Execution of Diagnostic Testing Has a Stronger Effect on Emergency Department Crowding than Other Common Factors: A Cross-Sectional StudyReportar como inadecuado




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Study Objective

We compared the effects of execution of diagnostic tests in the emergency department ED and other common factors on the length of ED stay to identify those with the greatest impacts on ED crowding.

Methods

Between February 2010 and January 2012, we conducted a cross-sectional, single-center study in the ED of a large, urban, teaching hospital in Japan. Patients who visited the ED during the study period were enrolled. We excluded 1 patients scheduled for admission or pharmaceutical prescription, and 2 neonates requiring intensive care transferred from other hospitals. Multivariate linear regression was performed on log-transformed length of ED stay in admitted and discharged patients to compare influence of diagnostic tests and other common predictors. To quantify the range of change in length of ED stay given a unit change of the predictor, a generalized linear model was used for each group.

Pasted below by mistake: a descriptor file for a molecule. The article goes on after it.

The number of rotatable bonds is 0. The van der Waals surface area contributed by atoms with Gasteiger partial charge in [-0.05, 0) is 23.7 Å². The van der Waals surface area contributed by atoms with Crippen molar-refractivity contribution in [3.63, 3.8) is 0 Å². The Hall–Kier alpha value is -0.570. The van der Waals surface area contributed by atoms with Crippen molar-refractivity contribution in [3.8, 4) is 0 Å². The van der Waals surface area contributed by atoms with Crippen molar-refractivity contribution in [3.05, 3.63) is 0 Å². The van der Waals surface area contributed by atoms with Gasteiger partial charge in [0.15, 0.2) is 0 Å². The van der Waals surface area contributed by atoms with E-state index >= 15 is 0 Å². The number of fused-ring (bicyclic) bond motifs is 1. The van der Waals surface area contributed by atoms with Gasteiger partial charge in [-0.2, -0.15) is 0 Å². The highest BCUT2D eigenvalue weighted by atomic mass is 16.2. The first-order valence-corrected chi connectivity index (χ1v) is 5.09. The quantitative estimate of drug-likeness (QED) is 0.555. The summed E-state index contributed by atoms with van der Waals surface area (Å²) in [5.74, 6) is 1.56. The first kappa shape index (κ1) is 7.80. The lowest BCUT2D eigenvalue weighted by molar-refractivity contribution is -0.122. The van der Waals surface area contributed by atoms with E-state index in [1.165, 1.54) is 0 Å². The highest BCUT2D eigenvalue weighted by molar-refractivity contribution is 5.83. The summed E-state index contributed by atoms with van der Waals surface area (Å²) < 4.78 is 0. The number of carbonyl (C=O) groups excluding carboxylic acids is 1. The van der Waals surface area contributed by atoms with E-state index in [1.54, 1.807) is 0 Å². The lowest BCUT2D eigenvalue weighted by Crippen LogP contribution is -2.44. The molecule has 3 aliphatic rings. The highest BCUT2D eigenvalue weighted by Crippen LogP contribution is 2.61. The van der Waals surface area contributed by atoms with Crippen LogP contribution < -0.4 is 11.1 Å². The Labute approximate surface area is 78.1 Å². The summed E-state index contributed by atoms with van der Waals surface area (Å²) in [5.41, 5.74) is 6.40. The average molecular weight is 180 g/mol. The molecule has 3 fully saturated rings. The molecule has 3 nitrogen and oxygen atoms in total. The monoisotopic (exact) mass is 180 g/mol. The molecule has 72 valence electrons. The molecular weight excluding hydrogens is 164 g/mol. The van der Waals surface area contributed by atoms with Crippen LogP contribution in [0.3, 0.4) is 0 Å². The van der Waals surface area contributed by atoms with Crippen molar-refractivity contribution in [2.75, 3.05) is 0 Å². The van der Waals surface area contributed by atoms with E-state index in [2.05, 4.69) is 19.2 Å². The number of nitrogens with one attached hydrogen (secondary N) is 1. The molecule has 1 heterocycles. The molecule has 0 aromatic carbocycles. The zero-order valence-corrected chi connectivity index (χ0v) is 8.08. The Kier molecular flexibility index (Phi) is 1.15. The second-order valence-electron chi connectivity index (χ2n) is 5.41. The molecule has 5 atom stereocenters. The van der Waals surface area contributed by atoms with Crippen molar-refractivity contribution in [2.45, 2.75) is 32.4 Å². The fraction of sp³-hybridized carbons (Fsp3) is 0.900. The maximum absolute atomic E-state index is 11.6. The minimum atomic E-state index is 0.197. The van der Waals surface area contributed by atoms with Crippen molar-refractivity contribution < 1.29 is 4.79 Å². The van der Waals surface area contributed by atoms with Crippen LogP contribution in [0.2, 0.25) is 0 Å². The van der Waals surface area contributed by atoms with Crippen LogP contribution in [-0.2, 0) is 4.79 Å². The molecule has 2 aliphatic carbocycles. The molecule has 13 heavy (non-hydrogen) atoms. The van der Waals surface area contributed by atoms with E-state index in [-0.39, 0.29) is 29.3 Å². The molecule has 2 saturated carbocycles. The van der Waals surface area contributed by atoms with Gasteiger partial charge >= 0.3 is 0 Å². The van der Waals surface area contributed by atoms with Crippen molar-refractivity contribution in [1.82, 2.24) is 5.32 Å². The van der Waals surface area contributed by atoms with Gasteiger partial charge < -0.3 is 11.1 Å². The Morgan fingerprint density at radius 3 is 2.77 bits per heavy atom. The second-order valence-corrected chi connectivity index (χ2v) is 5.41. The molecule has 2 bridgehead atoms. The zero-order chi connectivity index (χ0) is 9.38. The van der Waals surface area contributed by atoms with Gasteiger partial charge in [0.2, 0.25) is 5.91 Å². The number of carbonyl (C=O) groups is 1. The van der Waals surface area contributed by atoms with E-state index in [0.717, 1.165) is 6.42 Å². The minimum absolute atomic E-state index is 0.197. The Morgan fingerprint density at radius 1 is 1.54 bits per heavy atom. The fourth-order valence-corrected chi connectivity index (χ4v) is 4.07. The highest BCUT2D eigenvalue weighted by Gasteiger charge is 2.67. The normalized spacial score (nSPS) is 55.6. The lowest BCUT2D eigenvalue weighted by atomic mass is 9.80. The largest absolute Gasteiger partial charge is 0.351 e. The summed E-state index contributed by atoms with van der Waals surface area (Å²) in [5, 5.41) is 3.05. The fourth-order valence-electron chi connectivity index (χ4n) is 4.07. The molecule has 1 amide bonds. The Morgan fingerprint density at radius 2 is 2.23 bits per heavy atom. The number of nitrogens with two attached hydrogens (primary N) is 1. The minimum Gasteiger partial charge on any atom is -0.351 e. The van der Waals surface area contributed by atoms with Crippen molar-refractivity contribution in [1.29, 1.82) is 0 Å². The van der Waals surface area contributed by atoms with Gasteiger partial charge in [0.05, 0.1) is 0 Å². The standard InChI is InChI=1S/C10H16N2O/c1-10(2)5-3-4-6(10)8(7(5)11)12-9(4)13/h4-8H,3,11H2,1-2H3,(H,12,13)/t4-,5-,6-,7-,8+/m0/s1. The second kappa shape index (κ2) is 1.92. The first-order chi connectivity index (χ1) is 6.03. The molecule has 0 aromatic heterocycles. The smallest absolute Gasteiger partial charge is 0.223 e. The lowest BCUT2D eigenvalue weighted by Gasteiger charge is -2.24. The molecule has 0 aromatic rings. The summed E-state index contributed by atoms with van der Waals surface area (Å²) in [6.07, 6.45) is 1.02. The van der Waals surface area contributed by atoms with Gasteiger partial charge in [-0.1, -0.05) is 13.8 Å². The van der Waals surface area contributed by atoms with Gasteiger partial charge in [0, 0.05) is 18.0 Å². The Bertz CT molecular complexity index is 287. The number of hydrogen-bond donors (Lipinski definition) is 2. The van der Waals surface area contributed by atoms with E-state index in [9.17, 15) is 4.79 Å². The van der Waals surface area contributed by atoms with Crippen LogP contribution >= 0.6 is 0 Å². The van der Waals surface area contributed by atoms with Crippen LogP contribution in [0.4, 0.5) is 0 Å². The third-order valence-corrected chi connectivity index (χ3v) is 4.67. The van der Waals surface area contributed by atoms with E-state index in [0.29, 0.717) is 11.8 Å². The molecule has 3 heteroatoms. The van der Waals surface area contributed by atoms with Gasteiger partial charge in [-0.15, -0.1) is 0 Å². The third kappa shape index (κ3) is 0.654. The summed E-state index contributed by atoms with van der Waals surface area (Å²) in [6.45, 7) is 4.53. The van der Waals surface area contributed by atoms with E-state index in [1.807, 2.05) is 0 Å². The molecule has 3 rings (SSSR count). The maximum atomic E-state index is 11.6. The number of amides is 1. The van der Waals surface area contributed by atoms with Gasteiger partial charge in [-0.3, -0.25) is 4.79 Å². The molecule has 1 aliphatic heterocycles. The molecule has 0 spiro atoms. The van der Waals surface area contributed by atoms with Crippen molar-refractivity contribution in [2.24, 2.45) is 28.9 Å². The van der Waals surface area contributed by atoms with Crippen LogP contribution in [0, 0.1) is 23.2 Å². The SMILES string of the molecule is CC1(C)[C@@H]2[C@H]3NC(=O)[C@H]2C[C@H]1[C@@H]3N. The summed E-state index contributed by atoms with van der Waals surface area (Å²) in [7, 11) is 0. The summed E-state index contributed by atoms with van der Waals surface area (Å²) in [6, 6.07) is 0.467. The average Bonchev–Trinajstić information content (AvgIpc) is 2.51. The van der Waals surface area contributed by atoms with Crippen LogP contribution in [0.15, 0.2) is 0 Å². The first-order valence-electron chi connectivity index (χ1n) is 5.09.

Results

During the study period, 55,285 patients were enrolled. In discharged patients, laboratory blood tests had the highest standardized β coefficient 0.44 among common predictors, and increased length of ED stay by 72.5 minutes 95% CI, 72.8–76.1 minutes. In admitted patients, computed tomography CT had the highest standardized β coefficient 0.17, and increased length of ED stay by 32.7 minutes 95% CI, 40.0–49.9 minutes. Although other common input and output factors were significant contributors, they had smaller standardized β coefficients in both groups.

Conclusions

Execution of laboratory blood tests and CT had a stronger influence on length of ED stay than other common input and output factors.



Autor: Takahisa Kawano , Kei Nishiyama, Hiroyuki Hayashi

Fuente: http://plos.srce.hr/



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